Bangladesh: Striking before disaster does

As floods threaten the nation, FAO teams up with UN allies in anticipatory action

Jamila Begum, who lives with her husband, three sons and their respective families in Kurigram district, tends to other people’s livestock for a livelihood. Anticipatory action keeps the cattle alive. ©FAO/Fahad Abdullah


“Wherever you look, there is water. You see people wading through knee-deep floods in search of shelter, carrying small livestock in their arms to find some place for them to feed – but often there is none,” says Robert Simpson, head of FAO’s office in Bangladesh.

He is describing the floods that have recently ravaged a third of the country – the worst in ten years. Such events can leave farming families’ lives and livelihoods in tatters, with hard-to-replace assets washed away or destroyed and their animals hungry and sick.

But even when flooding takes place at this magnitude, it is possible to help people prepare and withstand the water’s onslaught. This year, FAO and partners in Bangladesh used state-of-the-art data collection and predictive analytics to anticipate when the flooding would peak. They could thus intervene ahead of time, helping farming families secure their livestock and essential assets before the waters struck.

The intervention was made possible by an extraordinarily swift release of funds from the UN’s Central Emergency Response Fund (CERF), which took only four hours to make USD 5.2 million available – the fastest such funds have ever been disbursed in UN history.  As well as to FAO, funding went to the World Food Programme (WFP) and the United Nations Population Fund (UNFPA) to support a variety of protective interventions.

The rapid distributions were completed before the once-in-a-decade floods hit their peak in late July. Tens of thousands of people received supplies. FAO’s focus was on supporting nearly 19 000 small-scale farmers – altogether some 94 000 individuals – in in the Jamuna flood plains, in northwestern Bangladesh, with animal feed and waterproof storage for their seeds, grains and farming tools.

Left/top: Rafting to fetch drinking water in Shakrahati village. ©FAO/Fahad Abdullah Right/bottom: A “silo” is a floating barrel that allows people to store assets safely. ©FAO/Fahad Abdullah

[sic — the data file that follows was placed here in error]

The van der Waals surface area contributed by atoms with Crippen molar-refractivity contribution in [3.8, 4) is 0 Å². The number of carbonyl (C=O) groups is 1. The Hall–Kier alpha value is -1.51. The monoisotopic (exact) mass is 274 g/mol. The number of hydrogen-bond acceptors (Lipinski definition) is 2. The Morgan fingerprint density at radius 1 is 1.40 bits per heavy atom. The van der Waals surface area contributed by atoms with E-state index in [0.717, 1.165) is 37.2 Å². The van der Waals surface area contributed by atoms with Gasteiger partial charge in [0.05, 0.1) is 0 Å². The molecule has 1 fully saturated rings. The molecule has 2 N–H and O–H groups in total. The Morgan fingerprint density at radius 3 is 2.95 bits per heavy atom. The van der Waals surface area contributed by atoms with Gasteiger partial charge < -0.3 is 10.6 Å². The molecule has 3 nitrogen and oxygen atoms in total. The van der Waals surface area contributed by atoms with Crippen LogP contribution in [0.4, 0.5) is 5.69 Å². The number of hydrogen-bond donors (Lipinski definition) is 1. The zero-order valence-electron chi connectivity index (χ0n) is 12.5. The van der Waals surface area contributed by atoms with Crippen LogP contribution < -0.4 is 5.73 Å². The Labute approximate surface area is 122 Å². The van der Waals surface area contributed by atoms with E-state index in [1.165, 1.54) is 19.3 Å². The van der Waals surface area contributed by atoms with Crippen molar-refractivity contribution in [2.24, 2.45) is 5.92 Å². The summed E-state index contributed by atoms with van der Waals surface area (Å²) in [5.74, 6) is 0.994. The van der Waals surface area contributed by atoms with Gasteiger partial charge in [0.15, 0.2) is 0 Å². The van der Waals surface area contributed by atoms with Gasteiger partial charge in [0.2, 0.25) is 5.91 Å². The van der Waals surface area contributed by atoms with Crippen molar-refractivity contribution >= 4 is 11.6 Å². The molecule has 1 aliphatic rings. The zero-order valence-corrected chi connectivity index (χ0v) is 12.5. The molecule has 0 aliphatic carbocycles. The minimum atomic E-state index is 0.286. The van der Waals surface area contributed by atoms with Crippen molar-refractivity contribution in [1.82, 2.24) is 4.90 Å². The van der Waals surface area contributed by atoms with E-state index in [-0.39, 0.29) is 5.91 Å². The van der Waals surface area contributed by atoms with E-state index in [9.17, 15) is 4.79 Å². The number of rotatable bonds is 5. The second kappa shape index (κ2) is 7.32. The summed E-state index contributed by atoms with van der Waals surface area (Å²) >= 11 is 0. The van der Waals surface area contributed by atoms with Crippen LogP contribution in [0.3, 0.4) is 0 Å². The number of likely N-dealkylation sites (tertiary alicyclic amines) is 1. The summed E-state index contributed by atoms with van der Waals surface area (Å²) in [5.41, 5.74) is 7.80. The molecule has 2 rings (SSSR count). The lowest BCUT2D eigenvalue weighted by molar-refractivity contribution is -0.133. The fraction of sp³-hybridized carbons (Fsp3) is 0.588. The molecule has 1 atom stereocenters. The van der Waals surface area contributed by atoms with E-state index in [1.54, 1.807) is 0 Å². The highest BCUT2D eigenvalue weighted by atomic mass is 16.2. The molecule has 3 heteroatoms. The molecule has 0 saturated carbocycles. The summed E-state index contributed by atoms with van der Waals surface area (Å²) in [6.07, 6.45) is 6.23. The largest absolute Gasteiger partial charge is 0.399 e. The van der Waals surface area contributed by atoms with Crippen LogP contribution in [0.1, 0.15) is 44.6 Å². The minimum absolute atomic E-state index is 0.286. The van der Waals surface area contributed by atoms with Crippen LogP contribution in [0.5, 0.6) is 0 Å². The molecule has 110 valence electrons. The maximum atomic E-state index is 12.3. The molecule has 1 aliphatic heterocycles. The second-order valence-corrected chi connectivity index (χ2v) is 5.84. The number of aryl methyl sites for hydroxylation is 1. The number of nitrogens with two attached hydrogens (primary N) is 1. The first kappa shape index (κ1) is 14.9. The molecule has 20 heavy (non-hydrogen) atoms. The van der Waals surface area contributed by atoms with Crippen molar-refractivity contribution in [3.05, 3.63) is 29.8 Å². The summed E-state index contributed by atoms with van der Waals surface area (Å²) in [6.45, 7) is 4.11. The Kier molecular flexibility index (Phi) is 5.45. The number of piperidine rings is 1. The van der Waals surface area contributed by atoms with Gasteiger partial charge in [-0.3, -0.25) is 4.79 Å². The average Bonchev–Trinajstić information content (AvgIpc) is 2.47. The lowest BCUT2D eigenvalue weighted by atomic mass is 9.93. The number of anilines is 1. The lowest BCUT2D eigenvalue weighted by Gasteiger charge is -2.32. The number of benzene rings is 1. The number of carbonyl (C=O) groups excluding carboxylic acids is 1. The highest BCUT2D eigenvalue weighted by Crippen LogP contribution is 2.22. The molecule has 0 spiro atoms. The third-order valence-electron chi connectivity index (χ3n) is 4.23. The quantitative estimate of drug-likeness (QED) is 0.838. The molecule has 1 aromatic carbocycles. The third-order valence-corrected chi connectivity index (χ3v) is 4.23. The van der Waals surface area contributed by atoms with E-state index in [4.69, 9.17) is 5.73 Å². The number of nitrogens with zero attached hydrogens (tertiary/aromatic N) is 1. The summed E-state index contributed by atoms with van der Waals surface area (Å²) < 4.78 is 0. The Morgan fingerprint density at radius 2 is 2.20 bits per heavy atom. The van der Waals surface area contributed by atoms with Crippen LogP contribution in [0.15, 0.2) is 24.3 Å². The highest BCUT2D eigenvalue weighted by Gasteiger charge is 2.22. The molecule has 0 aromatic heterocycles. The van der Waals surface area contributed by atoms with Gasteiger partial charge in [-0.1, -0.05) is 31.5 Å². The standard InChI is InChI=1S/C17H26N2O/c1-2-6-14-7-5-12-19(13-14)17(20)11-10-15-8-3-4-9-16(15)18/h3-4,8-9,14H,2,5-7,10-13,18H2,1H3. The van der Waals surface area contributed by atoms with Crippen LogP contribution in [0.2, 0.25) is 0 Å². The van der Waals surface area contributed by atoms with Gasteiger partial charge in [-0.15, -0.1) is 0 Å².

The effort testifies to an increasing shift towards anticipating crises and acting while they still loom. The UN’s humanitarian chief, Mark Lowcock, has earmarked USD 140 million for anticipatory action projects around the world over the next 18 months, in which FAO will play a major role.

For such early interventions to succeed, they need to fit the needs of farmers in each country. Because many families in Bangladesh rely on their livestock and small-scale farming to make an income and feed themselves, they must be able to protect their farming assets to make it through and recover.

“The job of rearing small livestock falls predominantly to women in Bangladesh. When monsoons hit, many bring their animals to community livestock shelters in safe areas,” FAO’s Simpson notes. But, he adds, these shelters are no guarantee that animals will survive. “Overcrowding, feed shortages, a shortage of vaccines – all these can spark outbreaks of animal disease. This is especially in times of COVID-19, when access to veterinary care is more limited.”

The bags of animal feed provided to livestock keepers helped them keep their herds strong, healthy and productive throughout the floods and ongoing pandemic.

Each of the families also received a large plastic drum that can float, and ropes which allowed them to anchor their assets to their house or take them along when evacuating through flooded streets. FAO staff paid special attention to those who were most vulnerable, including single-headed or low-income households and landless people in fragile housing.

Acting early also means families do not have to take on debt; can keep children in school; and need not cut down on meals or reduce the quality of the food they eat. Moreover, anticipatory action saves limited aid budgets and protects years of hard-fought development gains that could otherwise be wiped out overnight.

Sustenance for a community under the double threat of the pandemic and the monsoon. ©FAO/Fahad Abdullah

“The joint action in Bangladesh is a great example of how data analysis and forward planning allows humanitarian partners to intervene when livelihoods can still be protected,” says Dunja Dujanovic, head of FAO’s anticipatory action team. “FAO is committed to doing the same for farming families, as part of anticipatory interventions we are preparing with our partners in other parts of the world.”

These include a USD 15 million CERF-funded intervention underway in Somalia to protect people against the triple threat of floods, desert locusts and COVID-19, and other projects across nine countries to protect farmers and pastoralists from the pandemic’s evolving impacts on their livelihoods.

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